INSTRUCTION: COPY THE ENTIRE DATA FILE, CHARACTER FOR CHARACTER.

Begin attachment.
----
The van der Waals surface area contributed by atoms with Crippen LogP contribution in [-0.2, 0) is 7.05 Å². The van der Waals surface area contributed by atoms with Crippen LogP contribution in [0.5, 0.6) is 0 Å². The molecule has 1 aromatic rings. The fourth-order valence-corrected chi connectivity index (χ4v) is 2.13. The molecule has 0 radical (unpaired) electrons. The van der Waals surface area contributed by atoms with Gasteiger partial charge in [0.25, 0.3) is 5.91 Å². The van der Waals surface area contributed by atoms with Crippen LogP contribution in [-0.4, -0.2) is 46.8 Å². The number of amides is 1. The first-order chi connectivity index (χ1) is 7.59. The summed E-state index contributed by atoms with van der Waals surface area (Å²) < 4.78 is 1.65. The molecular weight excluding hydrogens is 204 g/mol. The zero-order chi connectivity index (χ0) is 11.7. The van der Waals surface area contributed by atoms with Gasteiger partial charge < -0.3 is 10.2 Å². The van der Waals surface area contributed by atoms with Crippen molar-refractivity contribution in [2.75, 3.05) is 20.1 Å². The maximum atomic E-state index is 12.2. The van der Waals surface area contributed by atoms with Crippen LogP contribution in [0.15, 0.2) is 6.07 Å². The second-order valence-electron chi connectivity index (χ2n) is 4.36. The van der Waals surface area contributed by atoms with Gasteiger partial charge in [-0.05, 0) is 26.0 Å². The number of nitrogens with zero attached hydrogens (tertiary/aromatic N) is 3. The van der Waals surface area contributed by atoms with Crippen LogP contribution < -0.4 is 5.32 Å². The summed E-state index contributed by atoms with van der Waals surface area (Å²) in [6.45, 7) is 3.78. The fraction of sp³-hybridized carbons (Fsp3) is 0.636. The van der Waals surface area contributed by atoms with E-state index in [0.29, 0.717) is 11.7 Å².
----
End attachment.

The van der Waals surface area contributed by atoms with Crippen LogP contribution in [-0.2, 0) is 7.05 Å². The van der Waals surface area contributed by atoms with Crippen LogP contribution in [0.5, 0.6) is 0 Å². The molecule has 1 aromatic rings. The fourth-order valence-corrected chi connectivity index (χ4v) is 2.13. The molecule has 0 radical (unpaired) electrons. The van der Waals surface area contributed by atoms with Gasteiger partial charge in [0.25, 0.3) is 5.91 Å². The van der Waals surface area contributed by atoms with Crippen LogP contribution in [-0.4, -0.2) is 46.8 Å². The number of amides is 1. The first-order chi connectivity index (χ1) is 7.59. The summed E-state index contributed by atoms with van der Waals surface area (Å²) < 4.78 is 1.65. The molecular weight excluding hydrogens is 204 g/mol. The zero-order chi connectivity index (χ0) is 11.7. The van der Waals surface area contributed by atoms with Gasteiger partial charge < -0.3 is 10.2 Å². The van der Waals surface area contributed by atoms with Crippen molar-refractivity contribution in [2.75, 3.05) is 20.1 Å². The maximum atomic E-state index is 12.2. The van der Waals surface area contributed by atoms with Crippen LogP contribution in [0.15, 0.2) is 6.07 Å². The second-order valence-electron chi connectivity index (χ2n) is 4.36. The van der Waals surface area contributed by atoms with Gasteiger partial charge in [-0.05, 0) is 26.0 Å². The number of nitrogens with zero attached hydrogens (tertiary/aromatic N) is 3. The van der Waals surface area contributed by atoms with Crippen LogP contribution < -0.4 is 5.32 Å². The summed E-state index contributed by atoms with van der Waals surface area (Å²) in [6.45, 7) is 3.78. The fraction of sp³-hybridized carbons (Fsp3) is 0.636. The van der Waals surface area contributed by atoms with E-state index in [0.29, 0.717) is 11.7 Å².